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Tentative Ruling
Judge Colleen Sterne
Department 5 SB-Anacapa
1100 Anacapa Street P.O. Box 21107 Santa Barbara, CA 93121-1107

CIVIL LAW & MOTION

Jane Doe v. Peter Searle Clark

Case No: 19CV05332
Hearing Date: Mon Feb 10, 2020 9:30

Nature of Proceedings: Motion to Reconsider Court's Decision to Convert Plaintiff's Voluntary Dismissal from Without to With Prejudice and Request for Sanctions

 

CASE:                                    Jane Doe v. Peter Searle Clark, Case No. 19CV05332 (Judge Sterne)

 

HEARING DATE:               February 10, 2020

 

MATTER:                             Motion to Reconsider Court’s Decision to Convert Plaintiff’s Voluntary Dismissal of Second and Fifth Causes of Action without Prejudice to a Dismissal with Prejudice and Motion for Sanctions against Defendant’s Attorney for Purposely Violating California Rules of Court, Rule 3.1308, subdivision (a)(1).

 

ATTORNEYS:                     

Angelina R. Lane for Plaintiff Jane Doe

Daniella T. Felix for Defendant Peter Searle Clark

 

TENTATIVE RULING:     Plaintiff’s motion for reconsideration of the court’s order dismissing her second and fifth causes of action with prejudice is denied. Plaintiff’s motion for sanctions against defendant’s attorney is denied.

 

BACKGROUND:

 

This action stems from a sexual relationship between plaintiff Jane Doe (fictitious name) and defendant Peter Searle Clark. Plaintiff alleges that defendant intentionally and surreptitiously video and tape recorded their sexual encounters and confidential communications. On October 4, 2019, plaintiff filed her complaint against defendant for (1) unlawful recording of confidential communications, (2) violation of Civil Code Section 1708.85, (3) invasion of privacy, (4) intentional infliction of emotional distress, and (5) civil extortion. Defendant answered the complaint and also filed a special motion to strike plaintiff’s second and fifth causes of action. Plaintiff did not file opposition to the special motion to strike, but instead, voluntarily dismissed her second and fifth causes of action without prejudice.

 

Although plaintiff had voluntarily dismissed her second and fifth causes of action, defendant’s special motion to strike proceeded to hearing for purposes of determining whether defendant was entitled to an award of attorney’s fees associated with the motion. At the hearing, defendant argued, over plaintiff’s objection, that if the court agreed that defendant would have prevailed on his special motion to strike the second and fifth causes of action, then both claims should be dismissed with prejudice because the anti-SLAPP statute did not allow amendments of causes of action subject to a special motion to strike. At the conclusion of the hearing, the court found that defendant would have prevailed on his special motion to strike plaintiff’s second and fifth causes of action and awarded attorney’s fees to defendant. The court also ordered the second and fifth causes of action dismissed with prejudice.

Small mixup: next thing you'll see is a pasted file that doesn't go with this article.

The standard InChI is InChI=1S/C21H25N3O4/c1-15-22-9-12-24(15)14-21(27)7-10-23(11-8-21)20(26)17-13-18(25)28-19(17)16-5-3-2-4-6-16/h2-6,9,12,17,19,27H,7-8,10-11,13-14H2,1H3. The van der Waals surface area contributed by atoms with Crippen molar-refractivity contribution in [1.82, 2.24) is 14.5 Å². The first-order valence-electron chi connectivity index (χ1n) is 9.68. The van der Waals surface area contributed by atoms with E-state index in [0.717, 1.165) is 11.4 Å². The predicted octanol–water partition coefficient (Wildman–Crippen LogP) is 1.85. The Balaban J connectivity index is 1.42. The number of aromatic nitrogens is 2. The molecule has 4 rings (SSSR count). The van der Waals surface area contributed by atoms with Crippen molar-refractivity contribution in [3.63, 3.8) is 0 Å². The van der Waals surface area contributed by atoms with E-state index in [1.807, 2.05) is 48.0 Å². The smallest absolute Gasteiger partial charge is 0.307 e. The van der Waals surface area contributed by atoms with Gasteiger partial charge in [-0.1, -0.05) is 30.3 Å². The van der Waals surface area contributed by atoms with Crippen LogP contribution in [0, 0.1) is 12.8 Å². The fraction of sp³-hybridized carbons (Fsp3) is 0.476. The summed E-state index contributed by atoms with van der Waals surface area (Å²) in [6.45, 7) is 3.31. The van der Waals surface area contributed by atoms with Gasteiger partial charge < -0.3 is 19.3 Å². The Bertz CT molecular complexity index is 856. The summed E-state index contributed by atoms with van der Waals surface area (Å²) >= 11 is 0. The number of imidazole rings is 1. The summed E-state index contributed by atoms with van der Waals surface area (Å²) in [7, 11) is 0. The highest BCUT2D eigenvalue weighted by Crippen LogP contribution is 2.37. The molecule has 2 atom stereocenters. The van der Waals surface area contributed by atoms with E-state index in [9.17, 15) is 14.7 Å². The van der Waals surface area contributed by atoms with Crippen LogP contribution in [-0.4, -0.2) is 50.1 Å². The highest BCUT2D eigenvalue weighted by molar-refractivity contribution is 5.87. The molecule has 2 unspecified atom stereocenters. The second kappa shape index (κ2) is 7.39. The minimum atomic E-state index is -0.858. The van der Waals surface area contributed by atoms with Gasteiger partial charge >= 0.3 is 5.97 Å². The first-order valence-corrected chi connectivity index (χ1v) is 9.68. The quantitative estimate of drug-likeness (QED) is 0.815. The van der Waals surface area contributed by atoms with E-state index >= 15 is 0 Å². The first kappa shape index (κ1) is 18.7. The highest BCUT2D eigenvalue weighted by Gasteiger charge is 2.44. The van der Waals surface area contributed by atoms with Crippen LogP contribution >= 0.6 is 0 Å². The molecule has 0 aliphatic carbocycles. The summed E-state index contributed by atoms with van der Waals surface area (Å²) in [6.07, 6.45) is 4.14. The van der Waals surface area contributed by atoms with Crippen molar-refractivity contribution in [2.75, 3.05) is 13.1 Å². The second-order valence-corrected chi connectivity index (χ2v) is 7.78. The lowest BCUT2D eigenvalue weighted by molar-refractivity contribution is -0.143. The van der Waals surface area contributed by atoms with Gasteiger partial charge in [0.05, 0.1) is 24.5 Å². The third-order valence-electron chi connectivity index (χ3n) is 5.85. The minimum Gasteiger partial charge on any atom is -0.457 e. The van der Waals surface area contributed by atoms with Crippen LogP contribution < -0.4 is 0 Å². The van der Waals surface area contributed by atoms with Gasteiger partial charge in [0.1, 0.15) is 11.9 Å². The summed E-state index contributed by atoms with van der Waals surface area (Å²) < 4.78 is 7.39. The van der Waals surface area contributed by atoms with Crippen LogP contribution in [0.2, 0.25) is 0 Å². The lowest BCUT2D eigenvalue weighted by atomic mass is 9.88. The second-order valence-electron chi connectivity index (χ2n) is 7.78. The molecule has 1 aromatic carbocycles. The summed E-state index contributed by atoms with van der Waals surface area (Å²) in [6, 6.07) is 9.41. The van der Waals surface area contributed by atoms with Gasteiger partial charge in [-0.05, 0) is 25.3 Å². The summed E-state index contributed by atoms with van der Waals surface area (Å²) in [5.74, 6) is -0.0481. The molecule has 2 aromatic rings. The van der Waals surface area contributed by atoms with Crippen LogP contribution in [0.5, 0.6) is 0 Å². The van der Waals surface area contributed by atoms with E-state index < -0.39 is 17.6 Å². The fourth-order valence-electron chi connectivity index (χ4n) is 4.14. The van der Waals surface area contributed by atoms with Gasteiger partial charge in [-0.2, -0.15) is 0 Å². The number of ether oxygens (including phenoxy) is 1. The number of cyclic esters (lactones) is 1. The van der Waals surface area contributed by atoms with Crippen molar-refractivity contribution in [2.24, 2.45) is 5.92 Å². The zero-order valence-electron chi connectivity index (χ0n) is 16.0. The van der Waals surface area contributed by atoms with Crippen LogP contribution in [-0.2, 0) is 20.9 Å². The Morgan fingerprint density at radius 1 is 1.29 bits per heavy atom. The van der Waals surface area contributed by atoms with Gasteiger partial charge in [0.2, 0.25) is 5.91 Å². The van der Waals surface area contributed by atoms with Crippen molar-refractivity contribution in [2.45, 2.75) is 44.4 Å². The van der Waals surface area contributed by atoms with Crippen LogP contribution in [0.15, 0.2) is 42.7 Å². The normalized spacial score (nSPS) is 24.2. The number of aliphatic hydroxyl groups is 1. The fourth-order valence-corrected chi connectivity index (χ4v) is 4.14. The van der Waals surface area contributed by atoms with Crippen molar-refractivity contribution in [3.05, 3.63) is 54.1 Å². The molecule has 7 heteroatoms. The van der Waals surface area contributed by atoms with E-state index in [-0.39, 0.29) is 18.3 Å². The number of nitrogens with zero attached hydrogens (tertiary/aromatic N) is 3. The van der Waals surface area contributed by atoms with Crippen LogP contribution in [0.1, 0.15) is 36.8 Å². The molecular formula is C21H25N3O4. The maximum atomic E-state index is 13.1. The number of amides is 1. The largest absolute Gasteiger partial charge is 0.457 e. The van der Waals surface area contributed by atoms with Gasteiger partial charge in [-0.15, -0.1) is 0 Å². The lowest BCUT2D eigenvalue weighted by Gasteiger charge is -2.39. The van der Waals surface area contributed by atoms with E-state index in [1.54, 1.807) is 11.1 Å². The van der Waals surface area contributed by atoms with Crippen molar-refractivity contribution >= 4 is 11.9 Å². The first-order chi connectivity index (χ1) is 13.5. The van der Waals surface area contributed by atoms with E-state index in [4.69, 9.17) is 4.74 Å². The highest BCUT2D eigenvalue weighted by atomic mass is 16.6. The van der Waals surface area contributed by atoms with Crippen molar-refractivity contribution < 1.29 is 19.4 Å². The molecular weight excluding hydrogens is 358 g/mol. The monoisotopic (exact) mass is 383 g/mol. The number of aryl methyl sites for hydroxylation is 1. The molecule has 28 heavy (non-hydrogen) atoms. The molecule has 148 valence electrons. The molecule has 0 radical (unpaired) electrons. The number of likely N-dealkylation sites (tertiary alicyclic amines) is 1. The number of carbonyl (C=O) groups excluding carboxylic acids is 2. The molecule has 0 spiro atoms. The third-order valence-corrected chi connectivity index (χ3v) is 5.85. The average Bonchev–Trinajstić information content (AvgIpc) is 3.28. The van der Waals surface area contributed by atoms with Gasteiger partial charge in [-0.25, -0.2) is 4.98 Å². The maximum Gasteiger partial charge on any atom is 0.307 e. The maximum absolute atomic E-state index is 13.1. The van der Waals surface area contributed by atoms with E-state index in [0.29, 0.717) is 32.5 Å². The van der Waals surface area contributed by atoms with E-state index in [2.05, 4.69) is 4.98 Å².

Plaintiff now moves for reconsideration of the court’s order dismissing her second and fifth causes of action with prejudice. Plaintiff also requests monetary sanctions against defendant’s attorney for failing to notify plaintiff’s attorney prior to the hearing on the special motion to strike that she intended to argue that plaintiff’s second and fifth causes of action should be dismissed with prejudice. Defendant opposes plaintiff’s motion for reconsideration and the motion for sanctions.  

 

ANALYSIS:

 

A motion for reconsideration may be brought pursuant to Code of Civil Procedure Section 1008, subdivision (a), which provides:

 

“When an application for an order has been made to a judge, or to a court, and refused in whole or in part, or granted, or granted conditionally, or on terms, any party affected by the order may, within 10 days after service upon the party of written notice of entry of the order and based upon new or different facts, circumstances, or law, make application to the same judge or court that made the order, to reconsider the matter and modify, amend, or revoke the prior order. The party making the application shall state by affidavit what application was made before, when and to what judge, what order or decisions were made, and what new or different facts, circumstances, or law are claimed to be shown.”

 

Thus, under Section 1008, after an order is granted by the court, any party affected by the order may seek reconsideration, but only upon a showing of “new or different facts, circumstances, or law.” Gilberd v. AC Transit (1995) 32 Cal.App.4th 1494, 1500. The motion for reconsideration must also be made within 10 days after service of written notice of entry of the underlying order, unless notice is waived by all parties. Advanced Building Maintenance v. State Compensation Insurance Fund (1996) 49 Cal.App.4th 1388, 1392.